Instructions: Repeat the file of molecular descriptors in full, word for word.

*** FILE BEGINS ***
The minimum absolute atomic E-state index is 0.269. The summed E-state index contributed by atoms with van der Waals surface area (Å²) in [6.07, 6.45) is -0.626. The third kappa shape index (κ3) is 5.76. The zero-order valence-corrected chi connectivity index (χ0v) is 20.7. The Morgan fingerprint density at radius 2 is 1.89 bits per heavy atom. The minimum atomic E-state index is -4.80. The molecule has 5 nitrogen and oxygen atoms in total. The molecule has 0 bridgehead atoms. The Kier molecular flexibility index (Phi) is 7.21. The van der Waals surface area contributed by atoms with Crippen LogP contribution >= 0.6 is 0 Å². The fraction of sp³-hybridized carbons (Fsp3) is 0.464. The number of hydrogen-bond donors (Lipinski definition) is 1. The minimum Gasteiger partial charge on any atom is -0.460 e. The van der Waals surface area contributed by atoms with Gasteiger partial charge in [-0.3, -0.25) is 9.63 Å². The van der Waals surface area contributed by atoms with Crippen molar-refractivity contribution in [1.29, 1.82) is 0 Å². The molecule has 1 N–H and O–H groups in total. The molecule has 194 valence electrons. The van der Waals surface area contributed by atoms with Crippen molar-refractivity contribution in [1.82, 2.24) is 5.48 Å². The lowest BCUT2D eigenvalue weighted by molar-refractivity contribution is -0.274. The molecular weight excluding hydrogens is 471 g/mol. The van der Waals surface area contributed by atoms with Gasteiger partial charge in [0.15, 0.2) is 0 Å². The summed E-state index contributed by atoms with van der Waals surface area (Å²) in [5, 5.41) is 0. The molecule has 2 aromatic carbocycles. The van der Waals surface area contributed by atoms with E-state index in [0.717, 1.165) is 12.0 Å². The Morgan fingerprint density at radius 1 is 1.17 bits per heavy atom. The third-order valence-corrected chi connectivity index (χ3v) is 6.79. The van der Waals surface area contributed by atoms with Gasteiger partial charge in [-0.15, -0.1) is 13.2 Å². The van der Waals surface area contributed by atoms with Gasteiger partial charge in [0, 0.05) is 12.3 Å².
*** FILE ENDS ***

The minimum absolute atomic E-state index is 0.269. The summed E-state index contributed by atoms with van der Waals surface area (Å²) in [6.07, 6.45) is -0.626. The third kappa shape index (κ3) is 5.76. The zero-order valence-corrected chi connectivity index (χ0v) is 20.7. The Morgan fingerprint density at radius 2 is 1.89 bits per heavy atom. The minimum atomic E-state index is -4.80. The molecule has 5 nitrogen and oxygen atoms in total. The molecule has 0 bridgehead atoms. The Kier molecular flexibility index (Phi) is 7.21. The van der Waals surface area contributed by atoms with Crippen LogP contribution >= 0.6 is 0 Å². The fraction of sp³-hybridized carbons (Fsp3) is 0.464. The number of hydrogen-bond donors (Lipinski definition) is 1. The minimum Gasteiger partial charge on any atom is -0.460 e. The van der Waals surface area contributed by atoms with Gasteiger partial charge in [-0.3, -0.25) is 9.63 Å². The van der Waals surface area contributed by atoms with Crippen molar-refractivity contribution in [1.29, 1.82) is 0 Å². The molecule has 1 N–H and O–H groups in total. The molecule has 194 valence electrons. The van der Waals surface area contributed by atoms with Crippen molar-refractivity contribution in [1.82, 2.24) is 5.48 Å². The lowest BCUT2D eigenvalue weighted by molar-refractivity contribution is -0.274. The molecular weight excluding hydrogens is 471 g/mol. The van der Waals surface area contributed by atoms with Gasteiger partial charge in [0.15, 0.2) is 0 Å². The summed E-state index contributed by atoms with van der Waals surface area (Å²) in [5, 5.41) is 0. The molecule has 2 aromatic carbocycles. The van der Waals surface area contributed by atoms with E-state index in [0.717, 1.165) is 12.0 Å². The Morgan fingerprint density at radius 1 is 1.17 bits per heavy atom. The third-order valence-corrected chi connectivity index (χ3v) is 6.79. The van der Waals surface area contributed by atoms with Gasteiger partial charge in [-0.15, -0.1) is 13.2 Å². The van der Waals surface area contributed by atoms with Gasteiger partial charge in [0, 0.05) is 12.3 Å².